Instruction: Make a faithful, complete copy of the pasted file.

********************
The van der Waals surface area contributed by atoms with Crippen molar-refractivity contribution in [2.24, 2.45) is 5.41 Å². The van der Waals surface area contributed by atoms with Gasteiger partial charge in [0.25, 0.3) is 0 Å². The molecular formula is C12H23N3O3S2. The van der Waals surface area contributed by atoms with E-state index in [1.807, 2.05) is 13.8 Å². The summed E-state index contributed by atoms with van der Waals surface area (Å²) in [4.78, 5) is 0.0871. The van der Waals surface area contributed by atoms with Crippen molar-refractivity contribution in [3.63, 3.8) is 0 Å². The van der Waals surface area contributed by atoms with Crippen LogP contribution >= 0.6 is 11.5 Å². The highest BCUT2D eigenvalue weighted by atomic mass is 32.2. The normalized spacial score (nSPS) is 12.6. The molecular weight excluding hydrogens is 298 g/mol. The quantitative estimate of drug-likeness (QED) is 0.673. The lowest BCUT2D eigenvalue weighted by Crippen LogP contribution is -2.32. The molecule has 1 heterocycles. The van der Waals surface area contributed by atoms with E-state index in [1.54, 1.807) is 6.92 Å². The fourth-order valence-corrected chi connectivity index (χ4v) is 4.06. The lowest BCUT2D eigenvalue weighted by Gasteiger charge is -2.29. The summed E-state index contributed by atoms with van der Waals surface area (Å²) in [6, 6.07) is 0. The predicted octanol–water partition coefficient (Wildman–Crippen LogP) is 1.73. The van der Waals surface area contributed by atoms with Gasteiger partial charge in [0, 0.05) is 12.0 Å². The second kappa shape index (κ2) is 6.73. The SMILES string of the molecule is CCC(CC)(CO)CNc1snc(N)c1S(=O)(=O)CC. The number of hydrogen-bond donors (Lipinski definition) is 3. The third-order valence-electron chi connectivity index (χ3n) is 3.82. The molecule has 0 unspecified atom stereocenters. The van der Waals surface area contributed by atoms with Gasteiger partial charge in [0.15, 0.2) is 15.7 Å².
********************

The van der Waals surface area contributed by atoms with Crippen molar-refractivity contribution in [2.24, 2.45) is 5.41 Å². The van der Waals surface area contributed by atoms with Gasteiger partial charge in [0.25, 0.3) is 0 Å². The molecular formula is C12H23N3O3S2. The van der Waals surface area contributed by atoms with E-state index in [1.807, 2.05) is 13.8 Å². The summed E-state index contributed by atoms with van der Waals surface area (Å²) in [4.78, 5) is 0.0871. The van der Waals surface area contributed by atoms with Crippen molar-refractivity contribution in [3.63, 3.8) is 0 Å². The van der Waals surface area contributed by atoms with Crippen LogP contribution >= 0.6 is 11.5 Å². The highest BCUT2D eigenvalue weighted by atomic mass is 32.2. The normalized spacial score (nSPS) is 12.6. The molecular weight excluding hydrogens is 298 g/mol. The quantitative estimate of drug-likeness (QED) is 0.673. The lowest BCUT2D eigenvalue weighted by Crippen LogP contribution is -2.32. The molecule has 1 heterocycles. The van der Waals surface area contributed by atoms with E-state index in [1.54, 1.807) is 6.92 Å². The fourth-order valence-corrected chi connectivity index (χ4v) is 4.06. The lowest BCUT2D eigenvalue weighted by Gasteiger charge is -2.29. The summed E-state index contributed by atoms with van der Waals surface area (Å²) in [6, 6.07) is 0. The predicted octanol–water partition coefficient (Wildman–Crippen LogP) is 1.73. The van der Waals surface area contributed by atoms with Gasteiger partial charge in [0, 0.05) is 12.0 Å². The second kappa shape index (κ2) is 6.73. The SMILES string of the molecule is CCC(CC)(CO)CNc1snc(N)c1S(=O)(=O)CC. The number of hydrogen-bond donors (Lipinski definition) is 3. The third-order valence-electron chi connectivity index (χ3n) is 3.82. The molecule has 0 unspecified atom stereocenters. The van der Waals surface area contributed by atoms with Gasteiger partial charge in [0.15, 0.2) is 15.7 Å².